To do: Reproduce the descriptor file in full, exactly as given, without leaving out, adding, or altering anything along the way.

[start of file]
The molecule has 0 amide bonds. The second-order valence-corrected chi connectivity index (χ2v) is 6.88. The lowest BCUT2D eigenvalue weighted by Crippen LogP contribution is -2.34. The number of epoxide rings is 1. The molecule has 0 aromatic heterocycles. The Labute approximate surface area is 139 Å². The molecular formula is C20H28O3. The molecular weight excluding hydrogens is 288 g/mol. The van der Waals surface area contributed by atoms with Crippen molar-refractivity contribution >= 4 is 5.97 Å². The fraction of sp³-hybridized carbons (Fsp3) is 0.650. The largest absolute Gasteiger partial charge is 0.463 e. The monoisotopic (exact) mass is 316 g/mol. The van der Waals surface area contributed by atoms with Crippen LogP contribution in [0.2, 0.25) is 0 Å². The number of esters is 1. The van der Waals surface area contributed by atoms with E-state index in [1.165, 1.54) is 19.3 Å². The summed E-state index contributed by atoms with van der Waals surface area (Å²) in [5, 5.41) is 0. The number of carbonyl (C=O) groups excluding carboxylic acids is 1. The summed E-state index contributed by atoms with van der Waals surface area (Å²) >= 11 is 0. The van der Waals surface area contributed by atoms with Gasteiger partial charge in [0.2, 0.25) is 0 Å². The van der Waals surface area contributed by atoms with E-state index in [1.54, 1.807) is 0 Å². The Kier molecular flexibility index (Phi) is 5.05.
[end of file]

The molecule has 0 amide bonds. The second-order valence-corrected chi connectivity index (χ2v) is 6.88. The lowest BCUT2D eigenvalue weighted by Crippen LogP contribution is -2.34. The number of epoxide rings is 1. The molecule has 0 aromatic heterocycles. The Labute approximate surface area is 139 Å². The molecular formula is C20H28O3. The molecular weight excluding hydrogens is 288 g/mol. The van der Waals surface area contributed by atoms with Crippen molar-refractivity contribution >= 4 is 5.97 Å². The fraction of sp³-hybridized carbons (Fsp3) is 0.650. The largest absolute Gasteiger partial charge is 0.463 e. The monoisotopic (exact) mass is 316 g/mol. The van der Waals surface area contributed by atoms with Crippen LogP contribution in [0.2, 0.25) is 0 Å². The number of esters is 1. The van der Waals surface area contributed by atoms with E-state index in [1.165, 1.54) is 19.3 Å². The summed E-state index contributed by atoms with van der Waals surface area (Å²) in [5, 5.41) is 0. The number of carbonyl (C=O) groups excluding carboxylic acids is 1. The summed E-state index contributed by atoms with van der Waals surface area (Å²) >= 11 is 0. The van der Waals surface area contributed by atoms with Gasteiger partial charge in [0.2, 0.25) is 0 Å². The van der Waals surface area contributed by atoms with E-state index in [1.54, 1.807) is 0 Å². The Kier molecular flexibility index (Phi) is 5.05.